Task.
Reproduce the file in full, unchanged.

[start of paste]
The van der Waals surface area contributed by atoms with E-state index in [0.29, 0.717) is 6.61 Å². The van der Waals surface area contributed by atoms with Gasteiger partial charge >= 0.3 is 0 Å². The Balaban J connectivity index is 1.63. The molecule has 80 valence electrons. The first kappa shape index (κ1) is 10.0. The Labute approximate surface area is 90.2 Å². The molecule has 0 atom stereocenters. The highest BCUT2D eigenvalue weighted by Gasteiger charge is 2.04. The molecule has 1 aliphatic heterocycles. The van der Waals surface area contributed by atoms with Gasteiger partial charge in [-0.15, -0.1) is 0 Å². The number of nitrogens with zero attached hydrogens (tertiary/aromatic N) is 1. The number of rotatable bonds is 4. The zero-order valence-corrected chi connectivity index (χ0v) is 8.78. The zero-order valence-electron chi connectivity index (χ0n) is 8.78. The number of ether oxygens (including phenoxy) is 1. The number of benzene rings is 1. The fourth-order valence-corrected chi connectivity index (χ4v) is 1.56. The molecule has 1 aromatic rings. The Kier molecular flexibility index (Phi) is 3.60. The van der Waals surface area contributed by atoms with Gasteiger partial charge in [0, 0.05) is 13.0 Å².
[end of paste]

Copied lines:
The van der Waals surface area contributed by atoms with E-state index in [0.29, 0.717) is 6.61 Å². The van der Waals surface area contributed by atoms with Gasteiger partial charge >= 0.3 is 0 Å². The Balaban J connectivity index is 1.63. The molecule has 80 valence electrons. The first kappa shape index (κ1) is 10.0. The Labute approximate surface area is 90.2 Å². The molecule has 0 atom stereocenters. The highest BCUT2D eigenvalue weighted by Gasteiger charge is 2.04. The molecule has 1 aliphatic heterocycles. The van der Waals surface area contributed by atoms with Gasteiger partial charge in [-0.15, -0.1) is 0 Å². The number of nitrogens with zero attached hydrogens (tertiary/aromatic N) is 1. The number of rotatable bonds is 4. The zero-order valence-corrected chi connectivity index (χ0v) is 8.78. The zero-order valence-electron chi connectivity index (χ0n) is 8.78. The number of ether oxygens (including phenoxy) is 1. The number of benzene rings is 1. The fourth-order valence-corrected chi connectivity index (χ4v) is 1.56. The molecule has 1 aromatic rings. The Kier molecular flexibility index (Phi) is 3.60. The van der Waals surface area contributed by atoms with Gasteiger partial charge in [0, 0.05) is 13.0 Å².